In case you didn’t know, this is my first foray into the world of blogging. That being the case, I thought that I’d spend this month just explaining some of the more general concepts of Elder Law and Estate Planning; a general introduction to begin. Although they are pretty basic (at least to me), I’ve found that there are a large percentage of people that don’t know anything about these primary ideas.
The first concept is “What are Elder Law, Estate Planning, and Trusts and Estates?” Unlike tax law or criminal law or motor vehicle law, there is no one body of law that we (as attorneys) can go to. Instead, it’s a mixture of Social Security, Medicare, Medicaid, Tax, Estates, Trusts, Mental Hygiene and even torts (personal injury) and Penal Law (criminal). The idea is that we look at all these types of law and see how they apply to our clients.
Digging a little deeper there really are two main concepts, Estate Planning and Asset Protection, which arise out of Elder Law and come into play. Estate Planning is simply making sure that whatever you have when you die goes to whomever you want it to go to. This is typically done by way of a Last Will and Testament or a Trust or some type of corporate succession plan. Asset Protection is making sure that you have something to actually pass to those people you named in your estate plan.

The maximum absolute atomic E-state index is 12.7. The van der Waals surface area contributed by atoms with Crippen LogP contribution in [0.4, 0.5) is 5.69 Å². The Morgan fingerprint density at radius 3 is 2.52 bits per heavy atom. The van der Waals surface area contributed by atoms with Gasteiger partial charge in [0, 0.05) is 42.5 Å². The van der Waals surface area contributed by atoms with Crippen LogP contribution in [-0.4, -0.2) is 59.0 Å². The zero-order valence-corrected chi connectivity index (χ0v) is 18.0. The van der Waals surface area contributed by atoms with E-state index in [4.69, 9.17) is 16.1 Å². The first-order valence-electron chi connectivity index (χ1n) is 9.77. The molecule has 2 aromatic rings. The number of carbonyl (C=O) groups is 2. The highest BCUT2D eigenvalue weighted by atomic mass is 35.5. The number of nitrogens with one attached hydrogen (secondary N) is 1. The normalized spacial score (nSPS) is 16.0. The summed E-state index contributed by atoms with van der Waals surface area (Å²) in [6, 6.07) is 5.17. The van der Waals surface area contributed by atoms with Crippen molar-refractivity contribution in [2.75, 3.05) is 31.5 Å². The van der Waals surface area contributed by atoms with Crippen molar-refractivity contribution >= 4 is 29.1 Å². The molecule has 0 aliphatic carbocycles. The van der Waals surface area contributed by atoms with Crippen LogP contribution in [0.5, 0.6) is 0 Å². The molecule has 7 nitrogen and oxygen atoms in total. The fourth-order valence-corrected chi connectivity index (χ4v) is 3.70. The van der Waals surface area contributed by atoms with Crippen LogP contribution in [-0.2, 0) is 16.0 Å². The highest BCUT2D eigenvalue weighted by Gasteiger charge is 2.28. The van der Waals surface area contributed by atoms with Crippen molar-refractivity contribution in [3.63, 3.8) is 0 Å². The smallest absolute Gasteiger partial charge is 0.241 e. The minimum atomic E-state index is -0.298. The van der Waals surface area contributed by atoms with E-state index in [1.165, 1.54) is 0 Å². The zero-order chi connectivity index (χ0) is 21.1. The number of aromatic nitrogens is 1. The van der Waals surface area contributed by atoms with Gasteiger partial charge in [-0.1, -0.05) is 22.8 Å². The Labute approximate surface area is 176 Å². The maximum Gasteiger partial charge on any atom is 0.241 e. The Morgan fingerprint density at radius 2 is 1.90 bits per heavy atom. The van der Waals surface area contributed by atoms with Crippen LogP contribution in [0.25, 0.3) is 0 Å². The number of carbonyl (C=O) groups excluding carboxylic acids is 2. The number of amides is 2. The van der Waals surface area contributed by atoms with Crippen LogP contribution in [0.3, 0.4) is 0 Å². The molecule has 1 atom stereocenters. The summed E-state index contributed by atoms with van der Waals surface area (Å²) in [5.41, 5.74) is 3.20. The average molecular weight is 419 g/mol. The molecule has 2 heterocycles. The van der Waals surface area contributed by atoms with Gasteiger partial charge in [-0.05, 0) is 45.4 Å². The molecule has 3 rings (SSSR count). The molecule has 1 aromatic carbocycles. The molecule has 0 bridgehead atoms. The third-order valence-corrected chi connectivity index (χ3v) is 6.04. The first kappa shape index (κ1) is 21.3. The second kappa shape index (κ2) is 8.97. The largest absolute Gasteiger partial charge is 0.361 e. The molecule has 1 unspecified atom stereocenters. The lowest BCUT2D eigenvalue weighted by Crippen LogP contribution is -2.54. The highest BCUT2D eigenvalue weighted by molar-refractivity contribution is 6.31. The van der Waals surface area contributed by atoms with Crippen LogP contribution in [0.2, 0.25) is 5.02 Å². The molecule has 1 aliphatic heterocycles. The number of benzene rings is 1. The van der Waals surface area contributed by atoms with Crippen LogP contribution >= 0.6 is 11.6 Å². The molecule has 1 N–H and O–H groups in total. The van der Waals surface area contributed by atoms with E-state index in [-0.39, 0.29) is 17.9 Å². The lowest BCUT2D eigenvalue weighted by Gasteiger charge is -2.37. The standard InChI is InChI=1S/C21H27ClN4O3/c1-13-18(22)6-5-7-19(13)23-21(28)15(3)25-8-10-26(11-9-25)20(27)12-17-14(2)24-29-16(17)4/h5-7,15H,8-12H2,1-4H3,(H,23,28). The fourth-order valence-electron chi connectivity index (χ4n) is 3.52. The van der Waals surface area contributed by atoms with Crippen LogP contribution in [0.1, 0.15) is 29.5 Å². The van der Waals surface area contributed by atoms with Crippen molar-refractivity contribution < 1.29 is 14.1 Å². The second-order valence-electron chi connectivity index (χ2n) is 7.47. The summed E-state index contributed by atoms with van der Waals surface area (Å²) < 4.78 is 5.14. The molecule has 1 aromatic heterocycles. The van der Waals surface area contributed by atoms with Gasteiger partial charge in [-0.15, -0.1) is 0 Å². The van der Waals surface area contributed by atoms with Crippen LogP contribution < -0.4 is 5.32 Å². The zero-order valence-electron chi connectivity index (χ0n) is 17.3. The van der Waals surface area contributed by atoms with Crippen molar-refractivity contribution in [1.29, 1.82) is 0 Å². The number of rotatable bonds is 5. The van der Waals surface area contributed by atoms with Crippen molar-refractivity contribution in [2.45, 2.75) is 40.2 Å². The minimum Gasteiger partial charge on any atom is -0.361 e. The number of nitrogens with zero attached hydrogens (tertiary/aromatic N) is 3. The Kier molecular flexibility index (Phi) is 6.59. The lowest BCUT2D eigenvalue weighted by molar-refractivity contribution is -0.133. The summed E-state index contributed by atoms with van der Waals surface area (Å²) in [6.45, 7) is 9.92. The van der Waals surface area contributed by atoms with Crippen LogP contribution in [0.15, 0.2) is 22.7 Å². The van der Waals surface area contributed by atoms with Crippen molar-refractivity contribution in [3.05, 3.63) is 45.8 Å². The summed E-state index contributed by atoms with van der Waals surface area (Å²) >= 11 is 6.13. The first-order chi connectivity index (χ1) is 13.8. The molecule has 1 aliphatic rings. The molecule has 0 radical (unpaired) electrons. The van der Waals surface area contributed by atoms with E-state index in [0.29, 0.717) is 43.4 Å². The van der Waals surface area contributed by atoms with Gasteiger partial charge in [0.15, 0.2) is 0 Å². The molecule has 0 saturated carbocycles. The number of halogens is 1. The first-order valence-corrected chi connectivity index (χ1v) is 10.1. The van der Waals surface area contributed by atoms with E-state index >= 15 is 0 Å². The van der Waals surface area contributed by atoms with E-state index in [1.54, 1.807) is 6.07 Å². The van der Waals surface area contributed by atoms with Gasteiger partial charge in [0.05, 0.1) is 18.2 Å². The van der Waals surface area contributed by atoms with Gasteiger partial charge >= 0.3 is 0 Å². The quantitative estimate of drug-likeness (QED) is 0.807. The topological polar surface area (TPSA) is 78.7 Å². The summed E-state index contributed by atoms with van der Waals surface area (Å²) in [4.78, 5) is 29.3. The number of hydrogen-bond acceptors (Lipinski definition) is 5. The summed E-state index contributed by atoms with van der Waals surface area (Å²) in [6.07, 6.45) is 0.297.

Now, the immediate question that comes to my mind is “who am I protecting my assets from?” Two of the largest “takers” of your assets are the government and the cost of your long term care. The government reduces your assets mainly in the form of taxes. They could be in the form of income tax, capital gains tax, gift tax or estate tax, to name a few. Long term care is basically you paying for home care or nursing care after a traumatic medical event.
In the coming months, I’ll discuss the various ways in which we can try to minimize what the government takes from us and the numerous changes in the laws, along with the various ways of then keeping your assets from the cost of nursing care. Along with all of that, I’ll try to keep you abreast of the various ways to move your assets from you to your loved ones, both during your lifetime and after you’ve passed. And, with a minimum amount of headache and loss to both you and your loved ones.